In physics, mass (from Ancient Greek μᾶζα) commonly refers to any of three properties of matter, which have been shown experimentally to be equivalent: inertial mass, active gravitational mass and passive gravitational mass. In everyday usage, mass is often taken to mean weight, but in scientific use, they refer to different properties.
The inertial mass of an object determines its acceleration in the presence of an applied force. According to Isaac Newton's second law of motion, if a body of mass m is subjected to a force F, its acceleration a is given by F/m.
A body's mass also determines the degree to which it generates or is affected by a gravitational field. If a first body of mass m1 is placed at a distance r from a second body of mass m2, the first body experiences an attractive force F given by
where G is the universal constant of gravitation, equal to 6.67×10−11 kg−1 m3 s−2. This is sometimes referred to as gravitational mass (when a distinction is necessary, M is used to denote the active gravitational mass and m the passive gravitational mass). Repeated experiments since the seventeenth century have demonstrated that inertial and gravitational mass are equivalent; this is entailed in the equivalence principle of general relativity.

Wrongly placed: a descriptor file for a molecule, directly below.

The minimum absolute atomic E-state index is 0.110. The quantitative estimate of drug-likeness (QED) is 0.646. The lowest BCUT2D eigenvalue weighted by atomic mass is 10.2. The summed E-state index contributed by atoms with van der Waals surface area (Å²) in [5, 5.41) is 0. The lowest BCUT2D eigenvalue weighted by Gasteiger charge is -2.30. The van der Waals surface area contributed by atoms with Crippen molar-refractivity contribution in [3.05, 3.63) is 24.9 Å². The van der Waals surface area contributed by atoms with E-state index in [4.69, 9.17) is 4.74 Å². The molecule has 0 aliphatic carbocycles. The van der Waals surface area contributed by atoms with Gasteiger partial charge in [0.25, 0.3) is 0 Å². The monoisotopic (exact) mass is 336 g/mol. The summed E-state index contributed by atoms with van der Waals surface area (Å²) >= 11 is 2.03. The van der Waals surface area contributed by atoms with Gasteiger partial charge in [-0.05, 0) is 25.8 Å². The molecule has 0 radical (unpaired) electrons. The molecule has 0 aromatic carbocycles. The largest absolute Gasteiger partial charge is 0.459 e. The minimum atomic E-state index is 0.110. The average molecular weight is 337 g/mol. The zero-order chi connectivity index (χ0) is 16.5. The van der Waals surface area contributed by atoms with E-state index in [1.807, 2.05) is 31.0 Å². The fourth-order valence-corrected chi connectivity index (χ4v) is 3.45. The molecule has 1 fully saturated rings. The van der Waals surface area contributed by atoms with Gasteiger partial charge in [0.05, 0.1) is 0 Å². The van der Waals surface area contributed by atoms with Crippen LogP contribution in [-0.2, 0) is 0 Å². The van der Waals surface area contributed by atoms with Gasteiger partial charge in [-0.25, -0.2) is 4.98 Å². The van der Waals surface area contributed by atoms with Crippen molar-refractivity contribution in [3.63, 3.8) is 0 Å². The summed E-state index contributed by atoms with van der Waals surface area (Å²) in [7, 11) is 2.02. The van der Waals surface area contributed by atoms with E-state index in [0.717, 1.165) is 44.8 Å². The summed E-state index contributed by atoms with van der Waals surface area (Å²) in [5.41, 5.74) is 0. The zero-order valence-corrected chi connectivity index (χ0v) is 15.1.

Special relativity provides a relationship between the mass of a body and its energy (E = mc2). As a consequence of this relationship, the total mass of a collection of particles may be greater or less than the sum of the masses of the individual particles.
On the surface of the Earth, the weight W of an object is related to its mass m by
where g is the acceleration due to the Earth's gravity, equal to 9.81 m s−2. An object's weight depends on its environment, while its mass does not: an object with a mass of 50 kilograms weighs 491 newtons on the surface of the Earth; on the surface of the Moon, the same object still has a mass of 50 kilograms but weighs only 81.5 newtons.